Daily Kos: Trump Travel Ban

The following is an excerpt from a Daily Kos piece, originally published on April 6, 2020.

One week into his presidency Donald Trump put in place a policy in keeping with the “total and complete” ban of Muslims he had proposed during the campaign. With little warning, Trump signed an executive order banning all immigration for ninety days from seven majority - Muslim nations: Iran, Iraq, Libya, Somalia, Sudan, Syria, and Yemen.

Trump’s lawyer Rudy Giuliani advised Trump that to pass constitutional muster the ban could not make reference to religion, but it could make reference to geography. So Trump and his supporters tried to avoid religious references in defending their travel ban.

The executive order, titled “Protecting the Nation from Foreign Terrorist Entry into the United States.” was confusing and inconsistent. At the signing, Trump invoked 9/11 and suggested that keeping out people from these seven countries was vital to prevent another such attack. He began with a reference to terrorists, but also acknowledged that there could be people who support and love the United States.

Even more confusing, the statement made reference to the 9/11 attack, but none of the 9/11 attackers had come from any of the countries Trump wanted to ban. The majority of them were from Saudi Arabia. What’s more, Iraq was on the list and Iraq was our ally in the fight against ISIS. The U.S. had thousands of troops stationed in that country, coordinating with Iraqis.

Several states and organizations sued, and judges across the country began to rule on the legality of the ban. The first ruling was from a federal judge in the Eastern District of New York, which includes JFK Airport. He forbade the government from keeping out people from the banned countries who had legitimate visas.

Several days after the ban went into effect, the Acting Attorney General of the United States directed members of the Justice Department to not defend the ban in court. Sally Yates wrote that she considered the ban unconstitutional and unlawful:

“Consequently, for as long as I am the Acting Attorney General, the Department of Justice will not present arguments in defense of the Executive Order, unless and until I become convinced that it is appropriate to do so.”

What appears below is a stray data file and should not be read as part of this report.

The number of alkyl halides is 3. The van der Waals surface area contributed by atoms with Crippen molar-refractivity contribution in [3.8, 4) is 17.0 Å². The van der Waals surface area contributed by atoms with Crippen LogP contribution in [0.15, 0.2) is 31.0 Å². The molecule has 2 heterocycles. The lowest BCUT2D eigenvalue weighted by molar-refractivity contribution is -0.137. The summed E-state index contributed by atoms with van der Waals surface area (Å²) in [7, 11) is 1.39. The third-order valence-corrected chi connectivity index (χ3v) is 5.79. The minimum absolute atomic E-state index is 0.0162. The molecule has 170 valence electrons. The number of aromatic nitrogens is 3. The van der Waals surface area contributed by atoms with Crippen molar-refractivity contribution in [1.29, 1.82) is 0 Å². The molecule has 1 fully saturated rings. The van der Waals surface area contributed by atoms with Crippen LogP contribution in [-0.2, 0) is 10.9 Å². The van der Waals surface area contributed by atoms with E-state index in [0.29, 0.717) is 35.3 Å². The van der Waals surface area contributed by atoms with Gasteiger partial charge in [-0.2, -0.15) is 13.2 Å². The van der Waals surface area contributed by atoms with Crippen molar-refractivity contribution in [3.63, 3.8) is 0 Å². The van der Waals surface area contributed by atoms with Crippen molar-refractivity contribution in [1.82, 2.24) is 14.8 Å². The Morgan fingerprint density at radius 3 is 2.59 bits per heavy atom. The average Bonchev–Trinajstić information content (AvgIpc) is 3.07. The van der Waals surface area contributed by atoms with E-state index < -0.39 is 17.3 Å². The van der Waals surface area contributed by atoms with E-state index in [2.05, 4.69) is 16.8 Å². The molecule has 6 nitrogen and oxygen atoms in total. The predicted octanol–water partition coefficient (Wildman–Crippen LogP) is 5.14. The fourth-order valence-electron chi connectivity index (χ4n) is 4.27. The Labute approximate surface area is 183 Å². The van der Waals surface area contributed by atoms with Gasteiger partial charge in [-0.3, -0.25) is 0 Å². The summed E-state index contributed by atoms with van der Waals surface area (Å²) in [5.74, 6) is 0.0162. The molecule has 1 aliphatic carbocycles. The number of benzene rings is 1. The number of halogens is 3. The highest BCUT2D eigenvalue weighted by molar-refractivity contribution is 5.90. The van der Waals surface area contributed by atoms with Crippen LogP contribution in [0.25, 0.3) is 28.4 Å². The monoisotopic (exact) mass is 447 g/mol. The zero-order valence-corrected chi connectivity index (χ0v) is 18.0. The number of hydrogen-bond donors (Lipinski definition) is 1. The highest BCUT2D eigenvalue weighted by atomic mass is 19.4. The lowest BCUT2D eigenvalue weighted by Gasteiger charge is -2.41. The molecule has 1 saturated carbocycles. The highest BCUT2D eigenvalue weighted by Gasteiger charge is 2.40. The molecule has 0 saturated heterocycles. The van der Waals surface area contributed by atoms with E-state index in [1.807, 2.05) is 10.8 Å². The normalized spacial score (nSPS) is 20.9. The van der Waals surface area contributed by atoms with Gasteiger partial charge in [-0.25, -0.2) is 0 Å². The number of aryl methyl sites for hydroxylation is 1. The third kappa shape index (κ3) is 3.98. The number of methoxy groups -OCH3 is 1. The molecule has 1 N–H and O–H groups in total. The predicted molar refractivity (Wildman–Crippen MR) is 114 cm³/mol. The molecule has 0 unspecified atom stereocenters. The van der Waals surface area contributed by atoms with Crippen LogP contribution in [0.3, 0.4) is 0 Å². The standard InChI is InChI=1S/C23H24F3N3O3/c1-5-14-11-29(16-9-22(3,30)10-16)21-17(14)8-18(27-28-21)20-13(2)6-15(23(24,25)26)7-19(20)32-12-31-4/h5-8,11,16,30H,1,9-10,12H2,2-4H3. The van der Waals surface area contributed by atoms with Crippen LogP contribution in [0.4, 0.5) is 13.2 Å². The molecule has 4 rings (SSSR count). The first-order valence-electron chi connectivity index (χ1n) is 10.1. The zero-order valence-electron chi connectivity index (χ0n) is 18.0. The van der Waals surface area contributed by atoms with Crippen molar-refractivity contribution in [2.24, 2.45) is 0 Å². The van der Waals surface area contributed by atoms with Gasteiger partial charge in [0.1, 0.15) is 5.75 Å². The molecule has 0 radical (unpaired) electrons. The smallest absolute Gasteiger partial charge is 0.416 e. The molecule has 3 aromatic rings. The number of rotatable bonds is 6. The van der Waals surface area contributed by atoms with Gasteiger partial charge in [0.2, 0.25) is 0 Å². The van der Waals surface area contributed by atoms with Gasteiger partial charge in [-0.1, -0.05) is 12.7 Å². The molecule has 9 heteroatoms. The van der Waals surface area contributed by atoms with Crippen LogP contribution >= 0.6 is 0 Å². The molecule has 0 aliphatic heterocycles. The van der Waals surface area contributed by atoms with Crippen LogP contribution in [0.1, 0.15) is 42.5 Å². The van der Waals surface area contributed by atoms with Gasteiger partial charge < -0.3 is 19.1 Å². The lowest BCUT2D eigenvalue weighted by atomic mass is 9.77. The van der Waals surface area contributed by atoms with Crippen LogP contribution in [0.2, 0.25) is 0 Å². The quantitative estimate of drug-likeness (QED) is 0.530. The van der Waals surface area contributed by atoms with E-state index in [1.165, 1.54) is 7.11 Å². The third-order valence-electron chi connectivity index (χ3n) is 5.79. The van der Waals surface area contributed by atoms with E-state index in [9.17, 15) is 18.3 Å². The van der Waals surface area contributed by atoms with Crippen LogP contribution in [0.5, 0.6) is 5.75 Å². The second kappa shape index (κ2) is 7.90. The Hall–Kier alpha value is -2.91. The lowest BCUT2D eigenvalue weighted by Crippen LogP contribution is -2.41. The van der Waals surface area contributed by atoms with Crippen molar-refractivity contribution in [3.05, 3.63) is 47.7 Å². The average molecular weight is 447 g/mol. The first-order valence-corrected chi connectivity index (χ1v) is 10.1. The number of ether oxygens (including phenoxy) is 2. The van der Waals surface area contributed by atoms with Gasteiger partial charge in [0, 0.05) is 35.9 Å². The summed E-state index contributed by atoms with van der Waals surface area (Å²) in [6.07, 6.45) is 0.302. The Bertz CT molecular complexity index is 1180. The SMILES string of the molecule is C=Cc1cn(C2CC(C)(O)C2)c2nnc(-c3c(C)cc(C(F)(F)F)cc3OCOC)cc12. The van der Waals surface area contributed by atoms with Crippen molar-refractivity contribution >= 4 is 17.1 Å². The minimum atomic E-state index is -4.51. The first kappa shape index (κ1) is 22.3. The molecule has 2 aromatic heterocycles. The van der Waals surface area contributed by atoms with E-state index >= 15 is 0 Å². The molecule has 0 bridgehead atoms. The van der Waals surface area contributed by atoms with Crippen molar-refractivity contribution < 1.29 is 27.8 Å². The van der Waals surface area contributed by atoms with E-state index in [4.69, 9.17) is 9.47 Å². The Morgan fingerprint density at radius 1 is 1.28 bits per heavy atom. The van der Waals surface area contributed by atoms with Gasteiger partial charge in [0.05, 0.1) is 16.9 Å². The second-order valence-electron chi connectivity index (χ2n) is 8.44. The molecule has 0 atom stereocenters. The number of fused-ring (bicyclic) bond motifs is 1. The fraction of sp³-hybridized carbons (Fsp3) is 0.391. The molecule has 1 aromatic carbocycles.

The president promptly fired Yates. In a statement the White House said,

“The acting Attorney General, Sally Yates, has betrayed the Department of Justice by refusing to enforce a legal order designed to protect the citizens of the United States… Calling for tougher vetting for individuals travelling from seven dangerous places is not extreme. It is reasonable and necessary to protect our country. Tonight, President Trump relieved Ms. Yates of her duties.”

Yates had not objected to tougher vetting. Vetting is a comprehensive assessment of an individual. The executive order prohibited all people of a particular national origin from entering while the appropriate government agencies figured out how to do stronger vetting.

Trump conflated vetting and the ban when he fired Yates and afterwards. So did White House Press Secretary Sean Spicer:

“It’s not a travel ban. It’s a vetting system to keep America safe – that’s it, plain andsimple. And all of the facts and a reading of it clearly show that that’s what it is.”

The president weighed in with a tweet:

“Everybody is arguing whether or not it is a BAN. Call it what you want, it is about keeping bad people (with bad intentions) out of country!”

The Department of Homeland Security, which administered the travel ban, initially said that the ban included permanent residents in the United States from the seven named countries. It even revoked the green cards of a number of green card holders trying to re-enter the country.

On February 1, the executive order was amended to exclude lawful permanent residents from the ban.

That same day a federal judge in Seattle issued a temporary yet far-reaching restraining order that applied to the whole nation, suspending the travel ban completely.

President Trump published a number of tweets attacking the judge, including:

“Because the ban was lifted by a judge, many very bad and dangerous people may be pouring into our country. A terrible decision.”

The federal government appealed, claiming that the judge had no jurisdiction to rule on the validity of an executive order. The president tweeted:

“Just cannot believe a judge would put our country in such peril. If something happens blame him and court system. People pouring in. Bad!”

Th judge’s life was threatened in the days immediately following this tweet.

A number of former Obama Administration national security experts, including former secretaries of state and defense and former heads of intelligence agencies, filed a motion with the appellate court reviewing the government’s appeal, saying they were unaware of any specific threat that would justify the travel ban, and that the executive order undermined the safety of the United States.

Since 9/11, they said, not a single terrorist attack in the U.S. was committed by someone from one of the seven named countries. They wrote,

“The overwhelming majority of attacks have been committed by US citizens”

They concluded that although the executive order, on its face, was meant to prevent acts of terrorism, it was in fact about group identity and religion, and was ‘beneath the dignity” of the nation and Constitution.

Read the full column here.

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